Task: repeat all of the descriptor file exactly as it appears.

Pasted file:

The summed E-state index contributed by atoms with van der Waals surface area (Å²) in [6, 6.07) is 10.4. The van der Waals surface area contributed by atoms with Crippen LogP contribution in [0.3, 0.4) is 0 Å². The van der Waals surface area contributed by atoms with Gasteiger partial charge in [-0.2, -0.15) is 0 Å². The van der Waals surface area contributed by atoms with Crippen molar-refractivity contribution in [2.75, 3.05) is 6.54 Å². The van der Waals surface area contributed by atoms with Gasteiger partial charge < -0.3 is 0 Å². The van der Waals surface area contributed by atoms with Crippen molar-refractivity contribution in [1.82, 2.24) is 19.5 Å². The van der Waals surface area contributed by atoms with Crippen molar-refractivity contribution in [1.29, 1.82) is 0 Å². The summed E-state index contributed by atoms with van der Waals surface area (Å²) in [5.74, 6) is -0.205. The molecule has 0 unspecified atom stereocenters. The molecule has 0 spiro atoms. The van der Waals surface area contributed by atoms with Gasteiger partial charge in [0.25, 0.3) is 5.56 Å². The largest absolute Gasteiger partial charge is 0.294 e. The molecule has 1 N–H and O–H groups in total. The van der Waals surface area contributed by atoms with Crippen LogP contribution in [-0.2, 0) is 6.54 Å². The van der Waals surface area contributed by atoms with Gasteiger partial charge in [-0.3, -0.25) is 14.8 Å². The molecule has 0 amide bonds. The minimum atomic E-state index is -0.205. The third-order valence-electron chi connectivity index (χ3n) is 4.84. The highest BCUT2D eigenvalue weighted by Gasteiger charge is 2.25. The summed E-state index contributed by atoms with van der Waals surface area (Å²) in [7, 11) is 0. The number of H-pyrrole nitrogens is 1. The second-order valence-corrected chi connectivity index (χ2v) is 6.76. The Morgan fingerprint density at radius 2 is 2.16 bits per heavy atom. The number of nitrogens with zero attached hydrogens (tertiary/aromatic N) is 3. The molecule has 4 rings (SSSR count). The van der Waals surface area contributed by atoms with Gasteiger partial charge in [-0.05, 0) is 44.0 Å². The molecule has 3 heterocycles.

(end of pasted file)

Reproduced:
The summed E-state index contributed by atoms with van der Waals surface area (Å²) in [6, 6.07) is 10.4. The van der Waals surface area contributed by atoms with Crippen LogP contribution in [0.3, 0.4) is 0 Å². The van der Waals surface area contributed by atoms with Gasteiger partial charge in [-0.2, -0.15) is 0 Å². The van der Waals surface area contributed by atoms with Crippen molar-refractivity contribution in [2.75, 3.05) is 6.54 Å². The van der Waals surface area contributed by atoms with Gasteiger partial charge < -0.3 is 0 Å². The van der Waals surface area contributed by atoms with Crippen molar-refractivity contribution in [1.82, 2.24) is 19.5 Å². The van der Waals surface area contributed by atoms with Crippen molar-refractivity contribution in [1.29, 1.82) is 0 Å². The summed E-state index contributed by atoms with van der Waals surface area (Å²) in [5.74, 6) is -0.205. The molecule has 0 unspecified atom stereocenters. The molecule has 0 spiro atoms. The van der Waals surface area contributed by atoms with Gasteiger partial charge in [0.25, 0.3) is 5.56 Å². The largest absolute Gasteiger partial charge is 0.294 e. The molecule has 1 N–H and O–H groups in total. The van der Waals surface area contributed by atoms with Crippen LogP contribution in [-0.2, 0) is 6.54 Å². The van der Waals surface area contributed by atoms with Gasteiger partial charge in [-0.3, -0.25) is 14.8 Å². The molecule has 0 amide bonds. The minimum atomic E-state index is -0.205. The third-order valence-electron chi connectivity index (χ3n) is 4.84. The highest BCUT2D eigenvalue weighted by Gasteiger charge is 2.25. The summed E-state index contributed by atoms with van der Waals surface area (Å²) in [7, 11) is 0. The number of H-pyrrole nitrogens is 1. The second-order valence-corrected chi connectivity index (χ2v) is 6.76. The Morgan fingerprint density at radius 2 is 2.16 bits per heavy atom. The number of nitrogens with zero attached hydrogens (tertiary/aromatic N) is 3. The molecule has 4 rings (SSSR count). The van der Waals surface area contributed by atoms with Gasteiger partial charge in [-0.05, 0) is 44.0 Å². The molecule has 3 heterocycles.